Being a strong leader isn't just about managing your direct reports effectively. You also must be an engaged and motivated follower. Everyone has a boss — even CEOs — and it's in your best interest to learn how to best work with him/her. One of the biggest challenges we hear about from the great leaders we meet during our training programs is how to best manage upwards.
Managing up is a critical skill to have in your leadership toolkit, even if you have an effective boss. And, it's even more critical if you work with a leader who is relatively inexperienced, ineffective, or difficult to work with. There's certainly no shortage of information available on the topic of managing up. The Wall Street Journal, Forbes, and Harvard Business Review have all addressed managing up and those articles are worth reading when you have some extra time.
If you're short on time, here are some common themes:
- Take time to get to know your boss. What's their preferred communication style/method? When are they largely distraction-free and open to conversations? Is it important to them to build personal relationships or do they prefer to get down to business? What motivates them at work? What broader organizational goals are they responsible for achieving?
- Establish rules of the road. Take the previous tip one step further and discuss these items with your boss directly to reach agreement on how you two will communicate.
- Offer solutions to problems. When seeking guidance or direction, be sure to present a few thoughtful suggestions on how to proceed. Strive to be a problem solver.
- Be respectful and patient. Try to put yourself in your boss's shoes to understand their behavior. Don't lose your temper in the heat of the moment. Don't badmouth your boss behind his/her back. Understand that they are facing pressures you aren't privy to.
- Address issues directly and confidently. Schedule time to meet privately and discuss any persistent problems or concerns.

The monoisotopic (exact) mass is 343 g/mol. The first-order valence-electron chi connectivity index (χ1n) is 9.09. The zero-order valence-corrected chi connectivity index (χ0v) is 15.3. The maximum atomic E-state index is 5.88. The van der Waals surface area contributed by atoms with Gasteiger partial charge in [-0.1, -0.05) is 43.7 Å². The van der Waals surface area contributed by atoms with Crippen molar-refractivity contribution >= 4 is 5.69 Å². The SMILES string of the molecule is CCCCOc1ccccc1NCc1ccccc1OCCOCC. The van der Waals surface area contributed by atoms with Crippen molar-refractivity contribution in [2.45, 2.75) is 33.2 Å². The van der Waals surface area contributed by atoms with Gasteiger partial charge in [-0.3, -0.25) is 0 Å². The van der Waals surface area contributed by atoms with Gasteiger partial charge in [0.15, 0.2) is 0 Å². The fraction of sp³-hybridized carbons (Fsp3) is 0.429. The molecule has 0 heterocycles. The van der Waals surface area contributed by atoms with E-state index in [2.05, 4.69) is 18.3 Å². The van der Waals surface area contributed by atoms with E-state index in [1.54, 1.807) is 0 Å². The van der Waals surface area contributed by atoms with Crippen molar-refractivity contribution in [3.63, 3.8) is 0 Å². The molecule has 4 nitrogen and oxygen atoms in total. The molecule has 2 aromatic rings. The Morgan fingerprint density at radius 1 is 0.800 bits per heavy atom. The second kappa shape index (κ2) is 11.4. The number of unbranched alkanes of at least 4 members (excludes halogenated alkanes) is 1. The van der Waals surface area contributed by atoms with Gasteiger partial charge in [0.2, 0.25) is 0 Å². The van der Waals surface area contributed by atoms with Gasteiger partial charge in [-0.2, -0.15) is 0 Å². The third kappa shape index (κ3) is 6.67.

That last one is certainly the hardest to master and one we feel is worth unpacking further. In our Unleash Your Leadership Potential program, we educate participants on the Three Performance Conversations:
While we typically frame these conversations from the leader's perspective in managing their subordinates, it's sometimes appropriate to conduct a Feedback Conversation or a Difficult Conversation with your boss. For example, your boss may be inappropriately conducting skip-level meetings with your employees or she may be bouncing from priority to priority, making it difficult for you to focus your employees. Just ensure that you have:
- Developed the trust needed to be viewed as a confidante.
- Aligned yourself with your boss’s goals/objectives (and can articulate them).
- Demonstrated (or can demonstrate) the expertise that shows you know what you’re talking about.
- Prepared for the conversation by:
- Clarifying the purpose of the meeting.
- Specifying the issue; be clear and objective on the behaviors you're seeing from your boss.
- Calling attention to the impact of those behaviors on the group, on you, on the boss, on customers, etc. In both Feedback and Difficult Conversations, emphasizing the impact of the behavior can be the “a-ha moment” that your boss needs in order to change his or her behavior.
- Offering to work together on an effective solution AND being prepared with a solution or two for consideration and approval.
- Offering to move forward on a trial basis; “if this doesn’t show results in the next 30 days, let’s revisit…”
If you'd like to delve deeper into the Three Performance Conversations, click the link below to learn more and view the models:
At the end of the day, it's important to remember that to be a good leader you need to be a proactive and passionate team member as well. Sometimes that requires that you manage upwards. We hope our Three Performance Conversations model gives you the tools you need to successfully manage onward and upwards. As always, please reach out to me directly if I can answer any questions or provide additional information about how we can bring Entelechy's Three Performance Conversations to your leaders.
Terry Traut, Entelechy CEO